Vito Mannone insists that Sunderland’s players are well aware of the financial repercussions on the whole club if the Black Cats are relegated.
In each of the last three seasons, Sunderland have managed to avoid the drop by a whisker, yet are running out of time to perform that feat again this time around, with Sam Allardyce’s third-bottom men four points adrift of safety heading into their final seven games.
I don’t want anyone to lose their job so I know how important this is for this club and for everyone who works hereVito Mannone
Goalkeeper Mannone – who arrived at the Stadium of Light in the summer of 2014 – is well-versed in Sunderland’s struggles to remain in the Premier League and is desperate for supporters to be “proud” of the club by avoiding the drop yet again.
But the former Arsenal keeper also grasps the reality of life in the Championship, with the inevitable cuts that would occur to the non-playing staff.
“Anyone who is intelligent will understand that going into the Championship will mean there might have to be some cuts at the club,” said Mannone.
“I love this club, and for my career and, for everyone involved in the club, it is vital we come out of this.
“I mean that for everyone. From the office, from the training ground, from the stadium – everyone.
“I don’t want anyone to lose their job, so I know how important this is for this club and for everyone who works here.
“I hope that people see how much the club and city mean to me.
“I think, as a player, you always need to show your passion and how much you care.
“Each fan would like for us to stay up and be in the Premier League so that, next year, they can come and be proud of this shirt and this club.
“You need to take that into consideration when you go onto the pitch.”
If Sunderland are relegated, then there are compulsory 40 per cent wage reductions built into the contracts of ALL first-team players, which is not the case at neighbours Newcastle United.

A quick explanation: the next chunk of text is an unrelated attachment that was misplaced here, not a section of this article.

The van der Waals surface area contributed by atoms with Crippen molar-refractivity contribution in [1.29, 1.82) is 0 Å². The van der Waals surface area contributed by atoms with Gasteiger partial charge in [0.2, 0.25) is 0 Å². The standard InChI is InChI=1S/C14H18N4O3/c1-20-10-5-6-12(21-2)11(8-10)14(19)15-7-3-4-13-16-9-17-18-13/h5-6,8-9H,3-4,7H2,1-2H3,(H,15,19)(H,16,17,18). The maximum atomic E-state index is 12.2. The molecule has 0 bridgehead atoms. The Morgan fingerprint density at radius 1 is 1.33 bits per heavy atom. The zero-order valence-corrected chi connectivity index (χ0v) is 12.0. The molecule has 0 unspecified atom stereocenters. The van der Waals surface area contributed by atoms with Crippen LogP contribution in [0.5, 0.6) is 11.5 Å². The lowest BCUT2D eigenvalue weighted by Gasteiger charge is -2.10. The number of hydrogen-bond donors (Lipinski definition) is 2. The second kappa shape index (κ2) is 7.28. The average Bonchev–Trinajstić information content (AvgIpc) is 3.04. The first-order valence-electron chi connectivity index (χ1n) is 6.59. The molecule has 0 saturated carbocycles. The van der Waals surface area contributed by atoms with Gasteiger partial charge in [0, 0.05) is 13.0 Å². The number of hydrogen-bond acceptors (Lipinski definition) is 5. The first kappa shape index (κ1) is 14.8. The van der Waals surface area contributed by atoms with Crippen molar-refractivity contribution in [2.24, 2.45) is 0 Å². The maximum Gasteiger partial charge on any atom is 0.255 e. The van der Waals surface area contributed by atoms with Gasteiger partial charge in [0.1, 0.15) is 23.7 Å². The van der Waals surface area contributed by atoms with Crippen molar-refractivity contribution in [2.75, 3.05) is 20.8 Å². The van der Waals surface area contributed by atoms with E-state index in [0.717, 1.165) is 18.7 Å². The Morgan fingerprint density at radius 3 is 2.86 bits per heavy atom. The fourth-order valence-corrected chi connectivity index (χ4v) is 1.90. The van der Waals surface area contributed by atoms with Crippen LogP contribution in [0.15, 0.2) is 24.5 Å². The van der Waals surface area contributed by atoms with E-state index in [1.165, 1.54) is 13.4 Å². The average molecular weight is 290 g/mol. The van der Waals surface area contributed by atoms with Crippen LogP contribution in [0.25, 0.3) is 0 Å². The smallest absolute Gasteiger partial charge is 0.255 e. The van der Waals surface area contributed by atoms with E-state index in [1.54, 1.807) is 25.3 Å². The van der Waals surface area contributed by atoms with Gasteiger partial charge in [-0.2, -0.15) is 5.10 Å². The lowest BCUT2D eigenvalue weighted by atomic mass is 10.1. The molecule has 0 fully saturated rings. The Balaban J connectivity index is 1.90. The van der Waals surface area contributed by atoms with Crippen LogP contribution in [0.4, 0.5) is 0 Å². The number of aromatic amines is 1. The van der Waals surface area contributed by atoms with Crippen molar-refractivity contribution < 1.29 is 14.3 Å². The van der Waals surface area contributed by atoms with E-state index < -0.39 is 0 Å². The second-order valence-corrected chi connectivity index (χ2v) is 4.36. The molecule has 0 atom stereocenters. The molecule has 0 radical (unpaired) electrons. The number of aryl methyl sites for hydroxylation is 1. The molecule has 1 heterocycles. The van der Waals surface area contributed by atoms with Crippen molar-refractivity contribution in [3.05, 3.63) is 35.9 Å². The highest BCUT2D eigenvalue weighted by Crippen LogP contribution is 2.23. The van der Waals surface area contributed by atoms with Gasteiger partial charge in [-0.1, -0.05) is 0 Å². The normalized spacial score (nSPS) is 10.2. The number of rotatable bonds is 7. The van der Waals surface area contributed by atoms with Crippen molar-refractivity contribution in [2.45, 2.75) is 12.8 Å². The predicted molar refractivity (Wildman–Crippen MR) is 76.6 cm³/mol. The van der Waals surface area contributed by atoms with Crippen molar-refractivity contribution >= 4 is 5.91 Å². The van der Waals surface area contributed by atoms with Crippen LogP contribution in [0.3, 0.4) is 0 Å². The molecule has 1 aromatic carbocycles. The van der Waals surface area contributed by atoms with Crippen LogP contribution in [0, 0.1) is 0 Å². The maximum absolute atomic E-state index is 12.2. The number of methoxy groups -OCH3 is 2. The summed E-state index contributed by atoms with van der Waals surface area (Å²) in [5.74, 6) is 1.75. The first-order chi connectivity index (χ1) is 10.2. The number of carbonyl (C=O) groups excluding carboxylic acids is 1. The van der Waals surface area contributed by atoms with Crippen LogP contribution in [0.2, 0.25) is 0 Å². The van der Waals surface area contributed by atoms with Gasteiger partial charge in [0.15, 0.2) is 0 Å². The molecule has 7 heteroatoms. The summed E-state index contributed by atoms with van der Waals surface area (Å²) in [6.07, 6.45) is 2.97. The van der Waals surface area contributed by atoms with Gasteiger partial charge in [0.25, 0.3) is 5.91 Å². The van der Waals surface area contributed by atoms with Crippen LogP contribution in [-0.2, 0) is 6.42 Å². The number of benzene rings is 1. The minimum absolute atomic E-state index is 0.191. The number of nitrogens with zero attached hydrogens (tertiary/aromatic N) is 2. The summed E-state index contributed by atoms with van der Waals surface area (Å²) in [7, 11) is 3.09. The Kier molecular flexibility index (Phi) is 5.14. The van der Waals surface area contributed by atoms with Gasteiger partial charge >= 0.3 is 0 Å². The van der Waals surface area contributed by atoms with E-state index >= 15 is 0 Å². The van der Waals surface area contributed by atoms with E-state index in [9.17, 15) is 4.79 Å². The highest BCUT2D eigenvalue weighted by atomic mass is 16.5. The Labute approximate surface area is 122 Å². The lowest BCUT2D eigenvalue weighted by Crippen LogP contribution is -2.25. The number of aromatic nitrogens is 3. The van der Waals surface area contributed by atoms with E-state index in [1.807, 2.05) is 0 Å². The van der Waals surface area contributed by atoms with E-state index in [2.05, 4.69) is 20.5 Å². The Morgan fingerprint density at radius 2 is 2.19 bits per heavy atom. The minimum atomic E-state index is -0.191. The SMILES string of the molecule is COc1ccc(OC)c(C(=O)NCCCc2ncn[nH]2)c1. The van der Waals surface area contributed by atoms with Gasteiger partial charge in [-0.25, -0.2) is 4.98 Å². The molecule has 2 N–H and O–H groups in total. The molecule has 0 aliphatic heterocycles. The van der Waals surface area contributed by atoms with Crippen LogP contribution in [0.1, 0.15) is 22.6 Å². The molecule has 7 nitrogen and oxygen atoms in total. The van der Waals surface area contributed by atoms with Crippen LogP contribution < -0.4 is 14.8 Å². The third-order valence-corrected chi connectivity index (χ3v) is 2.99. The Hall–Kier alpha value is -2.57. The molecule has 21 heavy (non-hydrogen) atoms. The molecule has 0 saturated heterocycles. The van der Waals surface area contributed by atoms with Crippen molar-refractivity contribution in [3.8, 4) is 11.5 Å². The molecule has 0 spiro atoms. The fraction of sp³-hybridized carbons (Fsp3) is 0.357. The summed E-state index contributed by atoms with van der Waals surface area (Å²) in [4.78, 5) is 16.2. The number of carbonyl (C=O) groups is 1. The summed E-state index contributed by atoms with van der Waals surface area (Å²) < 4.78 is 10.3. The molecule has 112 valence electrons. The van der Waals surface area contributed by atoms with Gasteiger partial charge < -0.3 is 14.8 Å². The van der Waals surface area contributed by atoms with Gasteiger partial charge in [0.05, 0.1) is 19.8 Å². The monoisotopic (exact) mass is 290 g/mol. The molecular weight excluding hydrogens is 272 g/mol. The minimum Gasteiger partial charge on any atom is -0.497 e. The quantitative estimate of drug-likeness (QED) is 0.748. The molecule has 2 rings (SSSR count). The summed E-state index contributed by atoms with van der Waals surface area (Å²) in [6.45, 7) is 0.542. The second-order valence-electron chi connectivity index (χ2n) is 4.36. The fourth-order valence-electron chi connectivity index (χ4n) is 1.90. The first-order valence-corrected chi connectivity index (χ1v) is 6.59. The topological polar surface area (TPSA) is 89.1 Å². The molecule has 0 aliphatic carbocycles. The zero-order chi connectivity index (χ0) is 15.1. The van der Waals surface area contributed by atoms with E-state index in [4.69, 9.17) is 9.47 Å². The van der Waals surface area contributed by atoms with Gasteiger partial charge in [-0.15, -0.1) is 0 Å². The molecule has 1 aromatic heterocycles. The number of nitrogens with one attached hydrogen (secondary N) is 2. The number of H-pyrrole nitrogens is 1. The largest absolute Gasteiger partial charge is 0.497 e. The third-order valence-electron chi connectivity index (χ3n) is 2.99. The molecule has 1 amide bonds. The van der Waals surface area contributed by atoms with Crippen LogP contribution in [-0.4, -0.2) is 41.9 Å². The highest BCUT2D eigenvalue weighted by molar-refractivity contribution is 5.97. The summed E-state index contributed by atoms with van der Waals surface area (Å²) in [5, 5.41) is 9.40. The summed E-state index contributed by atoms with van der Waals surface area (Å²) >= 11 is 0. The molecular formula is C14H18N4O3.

But it is the futures of others, rather than his own, which has Mannone feeling a weight of responsibility after a humble background in his native Italy.
“I care about each individual that might lose their job. That makes it even more important to survive,” said the 28-year-old.
“I know about how hard life can be. I come from a family where my father had to do two jobs and my mother has always worked as well.
“They had to do that so we could be a family.
“I have been in that position, so I am not the kind of player who thinks only about himself.
“When I go on the pitch, I feel as though I have a bigger responsibility.
“We are human and we make mistakes, everyone does.
“But, at the end of the day, if you put all of your effort into your job, you try to do it for everybody.”
Mannone smiles when asked if he’d like to be at an established Premier League club, freed from annual relegation worries, but concedes that Sunderland are doing “something wrong” to be constantly involved in the battle against the drop.
“It would be nice to be in a position where we did not have anything to worry about, but it is all down to a few things – the preparation of the club from top to bottom and the way you go into the season,” he added.
“Sometimes, it happens that you can have a season like this.
“But we surely must have done something wrong to be in this position again after the last few years.”